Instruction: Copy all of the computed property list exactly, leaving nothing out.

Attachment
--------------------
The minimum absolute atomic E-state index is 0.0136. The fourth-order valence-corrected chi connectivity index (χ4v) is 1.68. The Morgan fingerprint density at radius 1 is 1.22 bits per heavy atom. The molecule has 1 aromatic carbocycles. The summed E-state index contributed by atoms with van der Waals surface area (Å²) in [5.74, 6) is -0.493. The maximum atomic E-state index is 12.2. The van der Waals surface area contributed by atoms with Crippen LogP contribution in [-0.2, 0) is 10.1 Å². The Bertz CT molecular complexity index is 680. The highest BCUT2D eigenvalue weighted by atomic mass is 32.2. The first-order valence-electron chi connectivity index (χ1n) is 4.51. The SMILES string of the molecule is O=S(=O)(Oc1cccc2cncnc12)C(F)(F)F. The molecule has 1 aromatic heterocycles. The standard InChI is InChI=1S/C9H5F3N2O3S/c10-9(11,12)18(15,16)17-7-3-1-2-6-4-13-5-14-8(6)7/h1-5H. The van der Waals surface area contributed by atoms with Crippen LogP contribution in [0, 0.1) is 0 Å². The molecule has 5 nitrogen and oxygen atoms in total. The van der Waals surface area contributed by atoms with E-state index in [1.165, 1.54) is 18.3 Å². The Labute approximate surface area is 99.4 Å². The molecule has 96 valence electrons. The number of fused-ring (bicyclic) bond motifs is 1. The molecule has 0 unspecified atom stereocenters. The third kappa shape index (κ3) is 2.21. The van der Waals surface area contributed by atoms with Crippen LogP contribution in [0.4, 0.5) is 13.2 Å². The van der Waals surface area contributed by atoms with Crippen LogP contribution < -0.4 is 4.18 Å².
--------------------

The minimum absolute atomic E-state index is 0.0136. The fourth-order valence-corrected chi connectivity index (χ4v) is 1.68. The Morgan fingerprint density at radius 1 is 1.22 bits per heavy atom. The molecule has 1 aromatic carbocycles. The summed E-state index contributed by atoms with van der Waals surface area (Å²) in [5.74, 6) is -0.493. The maximum atomic E-state index is 12.2. The van der Waals surface area contributed by atoms with Crippen LogP contribution in [-0.2, 0) is 10.1 Å². The Bertz CT molecular complexity index is 680. The highest BCUT2D eigenvalue weighted by atomic mass is 32.2. The first-order valence-electron chi connectivity index (χ1n) is 4.51. The SMILES string of the molecule is O=S(=O)(Oc1cccc2cncnc12)C(F)(F)F. The molecule has 1 aromatic heterocycles. The standard InChI is InChI=1S/C9H5F3N2O3S/c10-9(11,12)18(15,16)17-7-3-1-2-6-4-13-5-14-8(6)7/h1-5H. The van der Waals surface area contributed by atoms with Crippen LogP contribution in [0, 0.1) is 0 Å². The molecule has 5 nitrogen and oxygen atoms in total. The van der Waals surface area contributed by atoms with E-state index in [1.165, 1.54) is 18.3 Å². The Labute approximate surface area is 99.4 Å². The molecule has 96 valence electrons. The number of fused-ring (bicyclic) bond motifs is 1. The molecule has 0 unspecified atom stereocenters. The third kappa shape index (κ3) is 2.21. The van der Waals surface area contributed by atoms with Crippen LogP contribution in [0.4, 0.5) is 13.2 Å². The van der Waals surface area contributed by atoms with Crippen LogP contribution < -0.4 is 4.18 Å².